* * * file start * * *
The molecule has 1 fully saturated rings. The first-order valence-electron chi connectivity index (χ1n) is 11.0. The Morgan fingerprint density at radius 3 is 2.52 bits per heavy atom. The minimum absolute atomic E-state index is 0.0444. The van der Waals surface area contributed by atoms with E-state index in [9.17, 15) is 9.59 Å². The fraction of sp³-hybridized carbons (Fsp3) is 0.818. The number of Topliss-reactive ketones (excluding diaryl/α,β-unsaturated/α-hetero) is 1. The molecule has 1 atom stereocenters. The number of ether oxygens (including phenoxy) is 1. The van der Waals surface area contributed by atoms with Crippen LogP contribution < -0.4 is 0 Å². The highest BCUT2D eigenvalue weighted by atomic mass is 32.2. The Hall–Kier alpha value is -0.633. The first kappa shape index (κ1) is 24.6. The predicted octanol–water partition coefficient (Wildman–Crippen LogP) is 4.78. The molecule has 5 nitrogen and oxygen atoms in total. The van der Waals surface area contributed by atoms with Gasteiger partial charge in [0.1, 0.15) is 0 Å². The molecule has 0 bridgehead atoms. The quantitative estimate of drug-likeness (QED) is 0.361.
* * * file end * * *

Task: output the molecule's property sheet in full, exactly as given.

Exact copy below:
The molecule has 1 fully saturated rings. The first-order valence-electron chi connectivity index (χ1n) is 11.0. The Morgan fingerprint density at radius 3 is 2.52 bits per heavy atom. The minimum absolute atomic E-state index is 0.0444. The van der Waals surface area contributed by atoms with E-state index in [9.17, 15) is 9.59 Å². The fraction of sp³-hybridized carbons (Fsp3) is 0.818. The number of Topliss-reactive ketones (excluding diaryl/α,β-unsaturated/α-hetero) is 1. The molecule has 1 atom stereocenters. The number of ether oxygens (including phenoxy) is 1. The van der Waals surface area contributed by atoms with Crippen LogP contribution < -0.4 is 0 Å². The highest BCUT2D eigenvalue weighted by atomic mass is 32.2. The Hall–Kier alpha value is -0.633. The first kappa shape index (κ1) is 24.6. The predicted octanol–water partition coefficient (Wildman–Crippen LogP) is 4.78. The molecule has 5 nitrogen and oxygen atoms in total. The van der Waals surface area contributed by atoms with Gasteiger partial charge in [0.1, 0.15) is 0 Å². The molecule has 0 bridgehead atoms. The quantitative estimate of drug-likeness (QED) is 0.361.